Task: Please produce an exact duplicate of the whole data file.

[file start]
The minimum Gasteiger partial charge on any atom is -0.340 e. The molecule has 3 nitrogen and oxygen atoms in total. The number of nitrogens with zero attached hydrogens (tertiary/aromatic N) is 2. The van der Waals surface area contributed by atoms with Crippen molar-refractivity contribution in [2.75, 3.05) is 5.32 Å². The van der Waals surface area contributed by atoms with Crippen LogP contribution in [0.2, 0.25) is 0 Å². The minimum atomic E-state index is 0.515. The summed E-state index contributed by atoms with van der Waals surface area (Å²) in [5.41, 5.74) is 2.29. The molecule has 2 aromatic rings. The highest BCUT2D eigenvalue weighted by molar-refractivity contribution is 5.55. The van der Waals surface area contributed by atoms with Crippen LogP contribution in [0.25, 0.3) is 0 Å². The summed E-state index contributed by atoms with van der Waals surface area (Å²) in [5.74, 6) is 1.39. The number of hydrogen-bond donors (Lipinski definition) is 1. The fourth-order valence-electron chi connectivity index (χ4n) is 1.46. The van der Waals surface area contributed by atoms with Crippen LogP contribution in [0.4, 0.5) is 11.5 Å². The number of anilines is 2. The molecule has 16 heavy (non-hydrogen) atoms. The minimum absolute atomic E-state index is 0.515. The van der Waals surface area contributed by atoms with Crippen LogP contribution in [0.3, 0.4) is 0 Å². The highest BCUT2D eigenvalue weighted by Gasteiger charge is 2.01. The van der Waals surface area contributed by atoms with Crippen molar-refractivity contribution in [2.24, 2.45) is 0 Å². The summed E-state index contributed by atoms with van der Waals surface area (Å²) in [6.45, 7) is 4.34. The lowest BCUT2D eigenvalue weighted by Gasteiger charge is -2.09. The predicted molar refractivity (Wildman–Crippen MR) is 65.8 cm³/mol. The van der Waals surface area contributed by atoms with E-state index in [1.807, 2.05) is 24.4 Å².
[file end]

The minimum Gasteiger partial charge on any atom is -0.340 e. The molecule has 3 nitrogen and oxygen atoms in total. The number of nitrogens with zero attached hydrogens (tertiary/aromatic N) is 2. The van der Waals surface area contributed by atoms with Crippen molar-refractivity contribution in [2.75, 3.05) is 5.32 Å². The van der Waals surface area contributed by atoms with Crippen LogP contribution in [0.2, 0.25) is 0 Å². The minimum atomic E-state index is 0.515. The summed E-state index contributed by atoms with van der Waals surface area (Å²) in [5.41, 5.74) is 2.29. The molecule has 2 aromatic rings. The highest BCUT2D eigenvalue weighted by molar-refractivity contribution is 5.55. The van der Waals surface area contributed by atoms with Crippen LogP contribution in [0.25, 0.3) is 0 Å². The summed E-state index contributed by atoms with van der Waals surface area (Å²) in [5.74, 6) is 1.39. The number of hydrogen-bond donors (Lipinski definition) is 1. The fourth-order valence-electron chi connectivity index (χ4n) is 1.46. The van der Waals surface area contributed by atoms with Crippen LogP contribution in [0.4, 0.5) is 11.5 Å². The number of anilines is 2. The molecule has 16 heavy (non-hydrogen) atoms. The minimum absolute atomic E-state index is 0.515. The van der Waals surface area contributed by atoms with Crippen LogP contribution in [0.3, 0.4) is 0 Å². The highest BCUT2D eigenvalue weighted by Gasteiger charge is 2.01. The van der Waals surface area contributed by atoms with Crippen molar-refractivity contribution in [2.24, 2.45) is 0 Å². The summed E-state index contributed by atoms with van der Waals surface area (Å²) in [6.45, 7) is 4.34. The lowest BCUT2D eigenvalue weighted by Gasteiger charge is -2.09. The predicted molar refractivity (Wildman–Crippen MR) is 65.8 cm³/mol. The van der Waals surface area contributed by atoms with E-state index in [1.807, 2.05) is 24.4 Å².